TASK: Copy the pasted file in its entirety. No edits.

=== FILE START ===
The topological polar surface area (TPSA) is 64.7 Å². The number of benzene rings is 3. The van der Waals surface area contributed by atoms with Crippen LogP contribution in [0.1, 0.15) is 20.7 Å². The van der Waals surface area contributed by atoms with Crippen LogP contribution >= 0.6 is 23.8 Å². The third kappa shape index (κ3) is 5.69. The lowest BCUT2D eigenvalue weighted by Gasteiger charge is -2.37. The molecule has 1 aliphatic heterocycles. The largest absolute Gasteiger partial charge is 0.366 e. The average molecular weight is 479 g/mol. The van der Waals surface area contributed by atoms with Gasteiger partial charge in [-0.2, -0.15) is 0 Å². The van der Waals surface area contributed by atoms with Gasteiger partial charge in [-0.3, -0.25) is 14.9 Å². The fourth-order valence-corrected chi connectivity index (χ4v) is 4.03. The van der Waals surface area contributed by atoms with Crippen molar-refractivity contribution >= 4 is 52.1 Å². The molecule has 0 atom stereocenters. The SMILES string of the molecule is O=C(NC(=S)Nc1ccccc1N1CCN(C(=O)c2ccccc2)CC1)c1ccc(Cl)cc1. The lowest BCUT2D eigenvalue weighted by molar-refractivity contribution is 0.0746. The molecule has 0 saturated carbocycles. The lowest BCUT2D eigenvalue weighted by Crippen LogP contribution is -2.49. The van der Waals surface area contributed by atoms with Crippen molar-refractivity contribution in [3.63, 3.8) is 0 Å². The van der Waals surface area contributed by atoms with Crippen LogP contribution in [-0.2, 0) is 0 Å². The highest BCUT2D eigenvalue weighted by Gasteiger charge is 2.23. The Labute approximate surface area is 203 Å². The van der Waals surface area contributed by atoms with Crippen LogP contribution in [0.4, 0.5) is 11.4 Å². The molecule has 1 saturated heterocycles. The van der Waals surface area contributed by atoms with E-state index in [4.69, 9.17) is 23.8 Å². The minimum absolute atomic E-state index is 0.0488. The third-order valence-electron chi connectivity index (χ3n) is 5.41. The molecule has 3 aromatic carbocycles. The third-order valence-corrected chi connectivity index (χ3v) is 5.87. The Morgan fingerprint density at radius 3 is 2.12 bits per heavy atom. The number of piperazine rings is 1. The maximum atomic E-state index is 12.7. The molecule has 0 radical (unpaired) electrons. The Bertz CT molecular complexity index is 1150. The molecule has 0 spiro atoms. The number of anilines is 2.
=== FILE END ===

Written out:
The topological polar surface area (TPSA) is 64.7 Å². The number of benzene rings is 3. The van der Waals surface area contributed by atoms with Crippen LogP contribution in [0.1, 0.15) is 20.7 Å². The van der Waals surface area contributed by atoms with Crippen LogP contribution >= 0.6 is 23.8 Å². The third kappa shape index (κ3) is 5.69. The lowest BCUT2D eigenvalue weighted by Gasteiger charge is -2.37. The molecule has 1 aliphatic heterocycles. The largest absolute Gasteiger partial charge is 0.366 e. The average molecular weight is 479 g/mol. The van der Waals surface area contributed by atoms with Gasteiger partial charge in [-0.2, -0.15) is 0 Å². The van der Waals surface area contributed by atoms with Gasteiger partial charge in [-0.3, -0.25) is 14.9 Å². The fourth-order valence-corrected chi connectivity index (χ4v) is 4.03. The van der Waals surface area contributed by atoms with Crippen molar-refractivity contribution >= 4 is 52.1 Å². The molecule has 0 atom stereocenters. The SMILES string of the molecule is O=C(NC(=S)Nc1ccccc1N1CCN(C(=O)c2ccccc2)CC1)c1ccc(Cl)cc1. The lowest BCUT2D eigenvalue weighted by molar-refractivity contribution is 0.0746. The molecule has 0 saturated carbocycles. The lowest BCUT2D eigenvalue weighted by Crippen LogP contribution is -2.49. The van der Waals surface area contributed by atoms with Crippen molar-refractivity contribution in [3.63, 3.8) is 0 Å². The van der Waals surface area contributed by atoms with Crippen LogP contribution in [-0.2, 0) is 0 Å². The highest BCUT2D eigenvalue weighted by Gasteiger charge is 2.23. The Labute approximate surface area is 203 Å². The van der Waals surface area contributed by atoms with Crippen LogP contribution in [0.4, 0.5) is 11.4 Å². The molecule has 1 saturated heterocycles. The van der Waals surface area contributed by atoms with E-state index in [4.69, 9.17) is 23.8 Å². The minimum absolute atomic E-state index is 0.0488. The third-order valence-electron chi connectivity index (χ3n) is 5.41. The molecule has 3 aromatic carbocycles. The third-order valence-corrected chi connectivity index (χ3v) is 5.87. The Morgan fingerprint density at radius 3 is 2.12 bits per heavy atom. The number of piperazine rings is 1. The maximum atomic E-state index is 12.7. The molecule has 0 radical (unpaired) electrons. The Bertz CT molecular complexity index is 1150. The molecule has 0 spiro atoms. The number of anilines is 2.